The role of the CFO has undergone significant transformation in recent years, allowing companies of all sizes to be more strategic about operations and growth.

No longer cloistered number crunchers, today’s Chief Financial Officers (CFOs) are assuming a more significant role in shaping the strategy, vision and even communication of their organizations.

Thanks to recent advances, such as continuous accounting, predictive analytics, and the increased complexity of today’s businesses, there’s a greater need for guidance from CFOs about what companies should prioritize from a strategic standpoint.

In a 2015 KPMG survey of CEOs, 63% said that the CFO’s role would become increasingly important to them over the next three years. By 2017, that same survey reported that 34% of CEOs view CFOs as potential successors.

Here’s a look at what has changed, and how CFOs can leverage their knowledge to positively impact the business.


CFOs and their finance departments traditionally spend a considerable amount of their time collecting, sorting, and distilling data for management.

Today, sophisticated software does much of that work automatically, offering companies more accurate and timely indicators of how the business is performing relative to previous periods and targets.


Because these insights depend on data, CFOs are more frequently called on to interpret trends, introduce and implement technology, and accurately communicate options to other decision makers and stakeholders. Accounting functions as a whole now largely focus on employing data about the company, its customers, and the broader industry to more effectively pursue opportunities and sidestep potential risks.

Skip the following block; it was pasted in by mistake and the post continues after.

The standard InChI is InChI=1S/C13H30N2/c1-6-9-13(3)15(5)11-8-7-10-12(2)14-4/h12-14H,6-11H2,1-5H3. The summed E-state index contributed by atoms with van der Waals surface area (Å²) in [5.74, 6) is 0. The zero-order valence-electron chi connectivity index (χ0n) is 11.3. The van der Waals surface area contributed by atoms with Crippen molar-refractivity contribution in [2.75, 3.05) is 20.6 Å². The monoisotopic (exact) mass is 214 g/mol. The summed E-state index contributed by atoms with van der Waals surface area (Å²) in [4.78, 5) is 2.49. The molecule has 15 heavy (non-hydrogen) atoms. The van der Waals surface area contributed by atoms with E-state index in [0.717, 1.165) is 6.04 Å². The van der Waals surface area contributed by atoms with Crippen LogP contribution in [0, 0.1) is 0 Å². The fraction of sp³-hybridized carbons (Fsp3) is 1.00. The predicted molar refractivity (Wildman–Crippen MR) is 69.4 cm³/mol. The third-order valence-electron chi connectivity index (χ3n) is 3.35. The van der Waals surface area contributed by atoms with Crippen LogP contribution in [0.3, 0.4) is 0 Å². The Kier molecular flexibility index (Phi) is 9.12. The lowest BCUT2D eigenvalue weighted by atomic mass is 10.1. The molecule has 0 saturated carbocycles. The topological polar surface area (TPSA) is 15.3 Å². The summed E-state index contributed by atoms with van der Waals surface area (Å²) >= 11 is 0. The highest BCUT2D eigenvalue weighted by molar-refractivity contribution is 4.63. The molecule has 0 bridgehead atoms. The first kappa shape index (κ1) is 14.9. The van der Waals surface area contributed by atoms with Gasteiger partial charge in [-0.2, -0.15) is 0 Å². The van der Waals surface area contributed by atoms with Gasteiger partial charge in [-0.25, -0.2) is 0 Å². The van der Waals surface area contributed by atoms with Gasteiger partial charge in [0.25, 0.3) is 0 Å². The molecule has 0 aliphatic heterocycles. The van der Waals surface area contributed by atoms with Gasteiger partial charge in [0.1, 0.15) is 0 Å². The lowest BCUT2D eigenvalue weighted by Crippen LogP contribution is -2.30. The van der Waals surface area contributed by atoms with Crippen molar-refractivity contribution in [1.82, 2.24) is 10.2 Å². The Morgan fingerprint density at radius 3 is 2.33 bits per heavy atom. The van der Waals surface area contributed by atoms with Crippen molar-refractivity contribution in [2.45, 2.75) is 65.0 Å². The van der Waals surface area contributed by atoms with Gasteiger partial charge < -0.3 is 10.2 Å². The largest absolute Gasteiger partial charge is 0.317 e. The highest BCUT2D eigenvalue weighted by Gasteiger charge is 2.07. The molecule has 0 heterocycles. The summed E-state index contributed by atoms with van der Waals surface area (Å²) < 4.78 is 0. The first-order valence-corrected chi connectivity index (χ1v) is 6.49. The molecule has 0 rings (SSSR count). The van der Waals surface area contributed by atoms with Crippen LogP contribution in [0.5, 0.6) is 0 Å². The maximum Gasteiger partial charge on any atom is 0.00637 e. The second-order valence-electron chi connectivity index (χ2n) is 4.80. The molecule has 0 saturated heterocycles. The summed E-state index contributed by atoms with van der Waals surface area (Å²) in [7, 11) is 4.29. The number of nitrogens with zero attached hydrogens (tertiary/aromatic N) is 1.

CFOs increasingly spearhead these efforts since they have a line of sight into all aspects of the business, becoming significant contributors to company strategy—as opposed to simply reporting the current state.

The challenge for many CFOs, however, is that while there are many options for modernization, most companies are still dealing with legacy systems that make it difficult for them to take full advantage of the technologies available. CFOs have to be able to work with Chief Information Officers (CIOs) to inform the business on which technological investments make sense strategically and the financial impact of implementation.


For many of today’s companies, sustainable growth is not simply centered around major product breakthroughs or large-scale operational changes. For an organization to truly thrive, silos have to be broken down—product development, finance, marketing, human resources, operations, and other functions all need to be on the same page.

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